Liverpool 2 Manchester Utd 1: Babel breaks United hoodoo

Ferguson's men fade away as Dutch forward earns Benitez first League victory over old enemy
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The Independent Online

Liverpool's supporters lived up to their promise to march in protest against the club's American owners yesterday morning, then roared their team to a success over Manchester United all the more welcome for its rarity value. It was a remarkable achievement for two reasons: firstly, of their two most talismanic players, Steven Gerrard appeared for only 23 minutes and Fernando Torres not at all; secondly, United had strolled into an early lead, with Dimitar Berbatov initially looking like everything you would hope for from a £30m purchase.

However, Berbatov faded and the champions went with him, going fully 40 minutes either side of half-time without creating a chance. During that period an unfortunate own goal by Wes Brown brought the home side parity, which was converted into deserved victory by Ryan Babel in the final quarter of an hour. So Rafa Benitez has a Premier League win over the old enemy at last, after eight failures, and he celebrated afterwards as the last man to leave the pitch after shaking every player's hand.

United, true to tradition, had started with a bold 4-3-3, using Berbatov in between Wayne Rooney and Carlos Tevez, then began the second half even more positively by bringing on Ryan Giggs for the injured Michael Carrick, who re-emerged on crutches. It was almost too much of a good thing. By that time they were being pushed back and they were forced to introduce Owen Hargreaves in an unsuccessful attempt to win back some midfield control. In the last few minutes even the central defender Nemanja Vidic was sent into attack, before he was sent off for two yellow cards, each of which could have been red. He will miss Sunday's match at Chelsea

Much as he hates to lose here, of all places, United's manager, Sir Alex Ferguson, admitted through gritted teeth: "Overall they were the far better team. We didn't have one performance, except possibly Rio Ferdinand. The defending was very, very poor for both goals. We started excellently with a wonderful ball from Berbatov for our goal but Liverpool produced a performance of tackling, hassling and forcing us into mistakes. We should be coping better with it than that." He will be hoping Cristiano Ronaldo will be able, as he has hinted, to take a place on the bench at Stamford Bridge.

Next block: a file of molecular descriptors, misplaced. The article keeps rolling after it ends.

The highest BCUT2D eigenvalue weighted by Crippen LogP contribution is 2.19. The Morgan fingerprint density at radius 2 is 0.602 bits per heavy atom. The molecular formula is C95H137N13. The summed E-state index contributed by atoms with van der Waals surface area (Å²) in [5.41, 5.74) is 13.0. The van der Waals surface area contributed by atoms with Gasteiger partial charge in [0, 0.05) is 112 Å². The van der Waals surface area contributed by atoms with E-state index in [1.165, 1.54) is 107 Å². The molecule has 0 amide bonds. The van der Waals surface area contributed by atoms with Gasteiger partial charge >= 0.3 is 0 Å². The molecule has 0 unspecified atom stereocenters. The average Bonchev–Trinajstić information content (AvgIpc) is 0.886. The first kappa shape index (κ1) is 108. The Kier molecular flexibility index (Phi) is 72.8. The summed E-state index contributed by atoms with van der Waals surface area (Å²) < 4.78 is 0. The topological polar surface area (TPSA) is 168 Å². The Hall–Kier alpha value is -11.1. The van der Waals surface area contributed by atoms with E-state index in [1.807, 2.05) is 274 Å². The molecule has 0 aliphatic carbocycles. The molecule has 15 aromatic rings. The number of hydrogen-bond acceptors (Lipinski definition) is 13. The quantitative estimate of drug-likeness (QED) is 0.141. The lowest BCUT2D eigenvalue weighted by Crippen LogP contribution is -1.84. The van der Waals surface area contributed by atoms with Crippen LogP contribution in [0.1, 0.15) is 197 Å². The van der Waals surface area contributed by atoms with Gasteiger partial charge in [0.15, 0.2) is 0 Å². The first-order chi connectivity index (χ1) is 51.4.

The pass Ferguson was referring to from Berbatov was cut back with precision from the by-line into the path of the unmarked Tevez for a perfect start. Perhaps United and their followers felt at that stage that it was all going to be straightforward. But soon Edwin van der Sar was forced to save from Dirk Kuyt, and in the 27th minute the goalkeeper palmed Xabi Alonso's speculative, deflected shot on to Brown's leg and into the net.

A jab over the bar by Tevez shortly afterwards was United's last threat until midway through the second half, when Jose Reina did well to push Giggs's dipping volley over the bar. By then, however, Liverpool were in control, the pressing and tackling of Javier Mascherano and Alonso in midfield stifling their opponents. Attacking the Kop end, with the players and crowd inspiring each other, they twice went close through Yossi Benayoun. Thirteen minutes from the end came a re-run of United's goal, with the visiting defenders this time at fault. Giggs and Vidic hesitated as Mascherano forced his way along the by-line and cut back for Babel, a substitute for the debutant Albert Riera, to drive in.

Vidic was fortunate to receive only a yellow card for bringing down Robbie Keane, who would surely have been away for his first Liverpool goal, and at the start of added time the defender was dismissed after catching Alonso with his elbow. Van der Sar saved from Kuyt, then charged upfield, in vain, for a last United corner, from which Rooney – another visiting player who started well then fell away – drove wide.

George Gillett, sitting in the directors' box, must have allowed himself a smile. Unpopular he and his co-owner, Tom Hicks, may be, especially since the decision not to go ahead with a new stadium, but he left Anfield with the team top of the table, in contrast to their sluggish starts in recent seasons. Benitez can hardly complain about being starved of funds and was, in any case, not in a mood for complaining last night. "The players were really good," he said. "We know now we can beat anyone."

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